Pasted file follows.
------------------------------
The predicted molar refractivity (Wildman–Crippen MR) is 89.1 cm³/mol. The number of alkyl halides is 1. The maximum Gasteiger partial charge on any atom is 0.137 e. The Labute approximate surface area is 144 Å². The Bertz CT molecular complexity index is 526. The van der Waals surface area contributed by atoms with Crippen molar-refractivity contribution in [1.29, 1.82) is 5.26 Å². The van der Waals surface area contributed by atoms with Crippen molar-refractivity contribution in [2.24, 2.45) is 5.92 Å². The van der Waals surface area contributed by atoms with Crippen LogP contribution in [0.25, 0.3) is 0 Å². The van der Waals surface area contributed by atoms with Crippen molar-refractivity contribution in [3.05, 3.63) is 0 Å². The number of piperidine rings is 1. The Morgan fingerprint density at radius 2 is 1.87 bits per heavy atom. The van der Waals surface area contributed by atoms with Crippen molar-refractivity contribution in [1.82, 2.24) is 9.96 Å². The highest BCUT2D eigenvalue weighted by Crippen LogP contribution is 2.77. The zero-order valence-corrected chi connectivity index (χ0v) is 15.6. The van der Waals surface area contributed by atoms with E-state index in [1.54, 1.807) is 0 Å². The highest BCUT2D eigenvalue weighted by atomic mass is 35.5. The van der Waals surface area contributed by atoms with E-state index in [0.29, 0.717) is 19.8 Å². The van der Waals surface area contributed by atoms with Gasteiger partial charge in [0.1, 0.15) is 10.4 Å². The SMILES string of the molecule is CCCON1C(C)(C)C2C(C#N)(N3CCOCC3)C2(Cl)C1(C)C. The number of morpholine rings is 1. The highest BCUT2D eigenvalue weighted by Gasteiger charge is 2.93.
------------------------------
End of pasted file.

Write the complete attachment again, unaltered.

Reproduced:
The predicted molar refractivity (Wildman–Crippen MR) is 89.1 cm³/mol. The number of alkyl halides is 1. The maximum Gasteiger partial charge on any atom is 0.137 e. The Labute approximate surface area is 144 Å². The Bertz CT molecular complexity index is 526. The van der Waals surface area contributed by atoms with Crippen molar-refractivity contribution in [1.29, 1.82) is 5.26 Å². The van der Waals surface area contributed by atoms with Crippen molar-refractivity contribution in [2.24, 2.45) is 5.92 Å². The van der Waals surface area contributed by atoms with Crippen LogP contribution in [0.25, 0.3) is 0 Å². The van der Waals surface area contributed by atoms with Crippen molar-refractivity contribution in [3.05, 3.63) is 0 Å². The number of piperidine rings is 1. The Morgan fingerprint density at radius 2 is 1.87 bits per heavy atom. The van der Waals surface area contributed by atoms with Crippen molar-refractivity contribution in [1.82, 2.24) is 9.96 Å². The highest BCUT2D eigenvalue weighted by Crippen LogP contribution is 2.77. The zero-order valence-corrected chi connectivity index (χ0v) is 15.6. The van der Waals surface area contributed by atoms with E-state index in [1.54, 1.807) is 0 Å². The highest BCUT2D eigenvalue weighted by atomic mass is 35.5. The van der Waals surface area contributed by atoms with E-state index in [0.29, 0.717) is 19.8 Å². The van der Waals surface area contributed by atoms with Gasteiger partial charge in [0.1, 0.15) is 10.4 Å². The SMILES string of the molecule is CCCON1C(C)(C)C2C(C#N)(N3CCOCC3)C2(Cl)C1(C)C. The number of morpholine rings is 1. The highest BCUT2D eigenvalue weighted by Gasteiger charge is 2.93.